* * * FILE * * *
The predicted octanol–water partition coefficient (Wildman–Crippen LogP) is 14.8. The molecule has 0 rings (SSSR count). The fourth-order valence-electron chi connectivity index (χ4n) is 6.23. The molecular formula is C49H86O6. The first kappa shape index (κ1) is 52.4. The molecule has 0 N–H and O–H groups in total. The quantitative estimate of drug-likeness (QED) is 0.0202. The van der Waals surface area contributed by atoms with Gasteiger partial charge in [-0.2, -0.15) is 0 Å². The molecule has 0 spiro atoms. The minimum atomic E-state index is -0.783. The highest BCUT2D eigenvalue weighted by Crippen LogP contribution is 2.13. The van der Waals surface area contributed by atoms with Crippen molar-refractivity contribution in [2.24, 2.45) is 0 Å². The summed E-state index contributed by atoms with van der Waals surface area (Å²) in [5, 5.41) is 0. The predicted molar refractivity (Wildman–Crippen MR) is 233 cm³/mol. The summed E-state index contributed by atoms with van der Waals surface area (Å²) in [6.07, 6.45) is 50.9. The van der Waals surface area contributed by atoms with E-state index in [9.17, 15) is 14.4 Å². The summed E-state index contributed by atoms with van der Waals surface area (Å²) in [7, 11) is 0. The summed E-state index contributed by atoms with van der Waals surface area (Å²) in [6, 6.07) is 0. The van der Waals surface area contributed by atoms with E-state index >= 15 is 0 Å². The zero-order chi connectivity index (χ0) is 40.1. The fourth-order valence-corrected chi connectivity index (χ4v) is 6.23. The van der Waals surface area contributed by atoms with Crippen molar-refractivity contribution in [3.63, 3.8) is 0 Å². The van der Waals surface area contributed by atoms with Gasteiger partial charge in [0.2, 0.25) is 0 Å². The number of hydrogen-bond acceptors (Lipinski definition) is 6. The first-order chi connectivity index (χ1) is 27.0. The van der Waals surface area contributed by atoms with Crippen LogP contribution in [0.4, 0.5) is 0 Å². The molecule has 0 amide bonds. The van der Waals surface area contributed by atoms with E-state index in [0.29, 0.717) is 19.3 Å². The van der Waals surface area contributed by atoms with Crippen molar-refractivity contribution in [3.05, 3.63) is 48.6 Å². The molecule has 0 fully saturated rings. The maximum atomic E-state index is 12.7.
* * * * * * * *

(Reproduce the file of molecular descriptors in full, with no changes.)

The predicted octanol–water partition coefficient (Wildman–Crippen LogP) is 14.8. The molecule has 0 rings (SSSR count). The fourth-order valence-electron chi connectivity index (χ4n) is 6.23. The molecular formula is C49H86O6. The first kappa shape index (κ1) is 52.4. The molecule has 0 N–H and O–H groups in total. The quantitative estimate of drug-likeness (QED) is 0.0202. The van der Waals surface area contributed by atoms with Gasteiger partial charge in [-0.2, -0.15) is 0 Å². The molecule has 0 spiro atoms. The minimum atomic E-state index is -0.783. The highest BCUT2D eigenvalue weighted by Crippen LogP contribution is 2.13. The van der Waals surface area contributed by atoms with Crippen molar-refractivity contribution in [2.24, 2.45) is 0 Å². The summed E-state index contributed by atoms with van der Waals surface area (Å²) in [5, 5.41) is 0. The predicted molar refractivity (Wildman–Crippen MR) is 233 cm³/mol. The summed E-state index contributed by atoms with van der Waals surface area (Å²) in [6.07, 6.45) is 50.9. The van der Waals surface area contributed by atoms with E-state index in [9.17, 15) is 14.4 Å². The summed E-state index contributed by atoms with van der Waals surface area (Å²) in [7, 11) is 0. The summed E-state index contributed by atoms with van der Waals surface area (Å²) in [6, 6.07) is 0. The van der Waals surface area contributed by atoms with E-state index >= 15 is 0 Å². The zero-order chi connectivity index (χ0) is 40.1. The fourth-order valence-corrected chi connectivity index (χ4v) is 6.23. The van der Waals surface area contributed by atoms with Crippen molar-refractivity contribution in [3.63, 3.8) is 0 Å². The van der Waals surface area contributed by atoms with Gasteiger partial charge in [0.2, 0.25) is 0 Å². The number of hydrogen-bond acceptors (Lipinski definition) is 6. The first-order chi connectivity index (χ1) is 27.0. The van der Waals surface area contributed by atoms with Crippen LogP contribution in [0.4, 0.5) is 0 Å². The molecule has 0 amide bonds. The van der Waals surface area contributed by atoms with E-state index in [0.29, 0.717) is 19.3 Å². The van der Waals surface area contributed by atoms with Crippen molar-refractivity contribution in [3.05, 3.63) is 48.6 Å². The molecule has 0 fully saturated rings. The maximum atomic E-state index is 12.7.